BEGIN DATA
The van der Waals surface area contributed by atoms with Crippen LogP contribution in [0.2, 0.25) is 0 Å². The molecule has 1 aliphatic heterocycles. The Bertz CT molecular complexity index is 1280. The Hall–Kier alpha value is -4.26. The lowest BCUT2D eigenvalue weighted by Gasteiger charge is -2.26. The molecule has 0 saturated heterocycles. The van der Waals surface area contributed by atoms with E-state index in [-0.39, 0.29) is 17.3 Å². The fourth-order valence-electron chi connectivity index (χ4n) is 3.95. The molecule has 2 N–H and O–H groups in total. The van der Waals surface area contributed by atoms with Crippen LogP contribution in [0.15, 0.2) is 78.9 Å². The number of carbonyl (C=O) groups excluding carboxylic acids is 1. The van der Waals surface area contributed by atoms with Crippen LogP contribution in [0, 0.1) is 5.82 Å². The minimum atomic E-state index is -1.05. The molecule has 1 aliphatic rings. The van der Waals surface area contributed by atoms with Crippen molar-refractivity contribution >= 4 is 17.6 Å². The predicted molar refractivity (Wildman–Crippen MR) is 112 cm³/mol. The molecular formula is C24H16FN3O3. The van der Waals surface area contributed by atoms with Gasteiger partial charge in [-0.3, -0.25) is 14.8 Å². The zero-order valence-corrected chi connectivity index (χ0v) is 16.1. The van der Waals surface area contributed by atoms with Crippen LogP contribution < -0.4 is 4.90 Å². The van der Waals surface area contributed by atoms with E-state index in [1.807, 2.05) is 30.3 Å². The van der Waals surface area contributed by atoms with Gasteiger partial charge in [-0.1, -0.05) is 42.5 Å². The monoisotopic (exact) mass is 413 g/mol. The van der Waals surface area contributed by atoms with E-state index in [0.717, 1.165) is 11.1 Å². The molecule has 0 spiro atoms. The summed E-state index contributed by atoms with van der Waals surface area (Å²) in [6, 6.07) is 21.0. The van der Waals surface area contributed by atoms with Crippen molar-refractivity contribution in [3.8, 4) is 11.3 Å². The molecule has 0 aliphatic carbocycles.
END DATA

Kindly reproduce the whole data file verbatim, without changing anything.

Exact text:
The van der Waals surface area contributed by atoms with Crippen LogP contribution in [0.2, 0.25) is 0 Å². The molecule has 1 aliphatic heterocycles. The Bertz CT molecular complexity index is 1280. The Hall–Kier alpha value is -4.26. The lowest BCUT2D eigenvalue weighted by Gasteiger charge is -2.26. The molecule has 0 saturated heterocycles. The van der Waals surface area contributed by atoms with E-state index in [-0.39, 0.29) is 17.3 Å². The fourth-order valence-electron chi connectivity index (χ4n) is 3.95. The molecule has 2 N–H and O–H groups in total. The van der Waals surface area contributed by atoms with Crippen LogP contribution in [0.15, 0.2) is 78.9 Å². The number of carbonyl (C=O) groups excluding carboxylic acids is 1. The van der Waals surface area contributed by atoms with Crippen LogP contribution in [0, 0.1) is 5.82 Å². The minimum atomic E-state index is -1.05. The molecule has 1 aliphatic rings. The van der Waals surface area contributed by atoms with Crippen molar-refractivity contribution >= 4 is 17.6 Å². The predicted molar refractivity (Wildman–Crippen MR) is 112 cm³/mol. The molecular formula is C24H16FN3O3. The van der Waals surface area contributed by atoms with Gasteiger partial charge in [-0.3, -0.25) is 14.8 Å². The zero-order valence-corrected chi connectivity index (χ0v) is 16.1. The van der Waals surface area contributed by atoms with Crippen LogP contribution < -0.4 is 4.90 Å². The van der Waals surface area contributed by atoms with E-state index in [1.807, 2.05) is 30.3 Å². The van der Waals surface area contributed by atoms with Gasteiger partial charge in [-0.1, -0.05) is 42.5 Å². The monoisotopic (exact) mass is 413 g/mol. The van der Waals surface area contributed by atoms with E-state index in [0.717, 1.165) is 11.1 Å². The molecule has 0 spiro atoms. The summed E-state index contributed by atoms with van der Waals surface area (Å²) in [6, 6.07) is 21.0. The van der Waals surface area contributed by atoms with Crippen molar-refractivity contribution in [3.8, 4) is 11.3 Å². The molecule has 0 aliphatic carbocycles.